Falcon also helps you to keep track of the execution of the recent instances of your process. It shows you which instances finished successfully, which failed, which still wait for the execution time and/or the input dataset, which time-outed and so on. For these events, Falcon sends JMS messages – you can consume them from ActiveMQ and possibly convert into email and/or alert to let yourself or colleagues know when something important happens.
Please note that I don’t claim that scheduling a process in Falcon is easier than in Luigi, Azkaban or Oozie. It definitely requires some effort, time, practice and discipline, but once you do so, you get many benefits for free (some of them will be described in the remaining part of this blog post series).
Since Falcon has a wealth of information about your processes and their input and output feeds, it becomes easy to keep track how your data is transformed through the pipeline. Falcon displays this information in form of graph that shows the “lineage”. You can navigate through this graph by clicking each vertex. The lineage helps you quickly answer questions such as where the data came from, where and how it is currently used, what the consequences of removing it are – everything without the need of sending emails to your colleagues.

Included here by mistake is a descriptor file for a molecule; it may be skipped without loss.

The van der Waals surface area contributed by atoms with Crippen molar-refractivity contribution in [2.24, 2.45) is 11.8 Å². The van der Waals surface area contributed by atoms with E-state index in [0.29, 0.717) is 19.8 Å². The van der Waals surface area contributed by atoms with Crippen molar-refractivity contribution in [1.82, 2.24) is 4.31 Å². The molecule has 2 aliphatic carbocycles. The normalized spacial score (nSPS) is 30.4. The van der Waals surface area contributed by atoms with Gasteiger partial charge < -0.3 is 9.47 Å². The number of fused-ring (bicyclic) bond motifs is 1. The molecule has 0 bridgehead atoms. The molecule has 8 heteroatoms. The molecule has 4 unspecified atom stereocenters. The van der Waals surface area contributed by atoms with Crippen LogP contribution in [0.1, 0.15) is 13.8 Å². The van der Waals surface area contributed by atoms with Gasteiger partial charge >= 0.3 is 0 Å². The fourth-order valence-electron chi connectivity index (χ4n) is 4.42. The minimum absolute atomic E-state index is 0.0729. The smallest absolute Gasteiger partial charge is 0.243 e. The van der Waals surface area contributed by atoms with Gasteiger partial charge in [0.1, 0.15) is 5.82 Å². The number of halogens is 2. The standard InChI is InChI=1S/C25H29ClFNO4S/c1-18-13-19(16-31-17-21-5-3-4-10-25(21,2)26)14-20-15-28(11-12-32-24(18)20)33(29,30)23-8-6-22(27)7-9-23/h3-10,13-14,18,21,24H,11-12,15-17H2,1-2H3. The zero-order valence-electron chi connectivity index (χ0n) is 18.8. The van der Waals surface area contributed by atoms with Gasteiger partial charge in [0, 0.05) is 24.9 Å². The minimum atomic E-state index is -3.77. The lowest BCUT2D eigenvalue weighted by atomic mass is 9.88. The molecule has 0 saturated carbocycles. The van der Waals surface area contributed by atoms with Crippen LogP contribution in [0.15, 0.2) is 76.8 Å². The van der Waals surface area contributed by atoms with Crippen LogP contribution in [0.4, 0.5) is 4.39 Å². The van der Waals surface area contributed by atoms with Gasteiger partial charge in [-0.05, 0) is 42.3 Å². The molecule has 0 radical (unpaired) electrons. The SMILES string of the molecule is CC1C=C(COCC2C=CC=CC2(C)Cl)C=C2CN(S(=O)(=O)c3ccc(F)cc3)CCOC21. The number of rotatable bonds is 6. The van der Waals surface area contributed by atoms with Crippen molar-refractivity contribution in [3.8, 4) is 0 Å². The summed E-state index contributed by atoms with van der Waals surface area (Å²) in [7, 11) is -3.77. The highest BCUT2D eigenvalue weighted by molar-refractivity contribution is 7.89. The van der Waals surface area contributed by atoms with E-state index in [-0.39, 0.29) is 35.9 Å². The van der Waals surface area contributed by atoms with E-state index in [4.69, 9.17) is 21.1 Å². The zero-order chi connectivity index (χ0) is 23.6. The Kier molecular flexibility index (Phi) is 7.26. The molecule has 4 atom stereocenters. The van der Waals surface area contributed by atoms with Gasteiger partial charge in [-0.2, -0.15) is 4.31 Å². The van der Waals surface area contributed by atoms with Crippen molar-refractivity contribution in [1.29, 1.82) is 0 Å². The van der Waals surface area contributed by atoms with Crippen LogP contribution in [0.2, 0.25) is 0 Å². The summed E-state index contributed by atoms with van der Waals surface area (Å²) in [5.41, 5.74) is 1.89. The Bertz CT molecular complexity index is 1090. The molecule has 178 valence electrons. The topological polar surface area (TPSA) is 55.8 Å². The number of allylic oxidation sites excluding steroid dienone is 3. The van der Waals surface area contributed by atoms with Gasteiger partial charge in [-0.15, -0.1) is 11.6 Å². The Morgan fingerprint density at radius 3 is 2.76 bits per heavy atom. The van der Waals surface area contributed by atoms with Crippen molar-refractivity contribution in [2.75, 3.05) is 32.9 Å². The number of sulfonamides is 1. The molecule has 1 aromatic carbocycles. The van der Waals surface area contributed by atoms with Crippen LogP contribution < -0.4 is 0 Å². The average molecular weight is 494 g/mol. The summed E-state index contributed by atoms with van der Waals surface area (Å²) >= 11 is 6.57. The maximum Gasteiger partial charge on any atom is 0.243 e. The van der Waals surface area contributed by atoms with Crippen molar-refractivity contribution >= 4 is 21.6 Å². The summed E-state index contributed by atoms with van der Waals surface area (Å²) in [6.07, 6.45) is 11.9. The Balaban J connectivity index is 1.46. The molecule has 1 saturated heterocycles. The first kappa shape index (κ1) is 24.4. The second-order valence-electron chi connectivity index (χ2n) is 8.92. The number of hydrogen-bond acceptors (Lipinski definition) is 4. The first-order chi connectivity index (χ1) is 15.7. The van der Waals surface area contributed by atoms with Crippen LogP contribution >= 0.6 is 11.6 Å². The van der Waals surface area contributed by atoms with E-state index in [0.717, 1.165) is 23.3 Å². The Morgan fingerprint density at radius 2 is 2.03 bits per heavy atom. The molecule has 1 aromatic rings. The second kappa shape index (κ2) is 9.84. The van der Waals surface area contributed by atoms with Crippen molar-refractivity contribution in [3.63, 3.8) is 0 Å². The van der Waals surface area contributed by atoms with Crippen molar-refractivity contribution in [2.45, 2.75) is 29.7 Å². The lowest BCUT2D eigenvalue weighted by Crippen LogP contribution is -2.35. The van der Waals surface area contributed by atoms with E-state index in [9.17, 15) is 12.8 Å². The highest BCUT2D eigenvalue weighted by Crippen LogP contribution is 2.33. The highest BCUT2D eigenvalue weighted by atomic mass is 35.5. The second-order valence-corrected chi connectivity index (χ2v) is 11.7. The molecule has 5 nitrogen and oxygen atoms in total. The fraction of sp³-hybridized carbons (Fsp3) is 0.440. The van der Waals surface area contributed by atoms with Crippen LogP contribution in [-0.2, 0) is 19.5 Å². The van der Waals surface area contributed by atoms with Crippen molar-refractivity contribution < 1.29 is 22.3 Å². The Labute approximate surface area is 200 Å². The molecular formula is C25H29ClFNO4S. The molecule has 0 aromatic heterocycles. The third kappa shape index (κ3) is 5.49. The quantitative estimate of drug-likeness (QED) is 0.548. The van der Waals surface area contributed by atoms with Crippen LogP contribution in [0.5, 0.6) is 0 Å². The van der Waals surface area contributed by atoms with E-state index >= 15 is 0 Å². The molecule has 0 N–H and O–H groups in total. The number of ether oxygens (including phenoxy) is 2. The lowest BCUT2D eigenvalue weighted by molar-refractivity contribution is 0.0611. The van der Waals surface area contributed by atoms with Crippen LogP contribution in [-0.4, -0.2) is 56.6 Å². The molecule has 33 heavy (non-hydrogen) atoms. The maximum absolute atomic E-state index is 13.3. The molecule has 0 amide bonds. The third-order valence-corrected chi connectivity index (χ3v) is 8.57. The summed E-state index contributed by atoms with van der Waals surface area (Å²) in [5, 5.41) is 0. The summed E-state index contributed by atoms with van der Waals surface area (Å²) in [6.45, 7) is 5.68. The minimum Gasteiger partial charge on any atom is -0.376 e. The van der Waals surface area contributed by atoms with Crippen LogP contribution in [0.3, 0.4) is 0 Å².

Another useful (but still in the code-review phase) feature is “triaging” issues related to data-processing. Imagine that your dataset hasn’t been generated yet and you want to discover why. In this scenario, Falcon could easily walk up the dependency tree to identify the root cause such as a failed or still running parent process and display it in a consumable form to the users.
The second part
In the second (and last) part of this blog series, we explain how to smoothly change the format of your datasets, highlight move advanced features of Falcon such as SLA, data backups, disaster recovery, late data handling as well as future enhancements and ideas. We will describe some disadvantages of Falcon as well. Stay tuned!
I would like to thank Josh Baer and Piotr Krewski for a technical review of this article.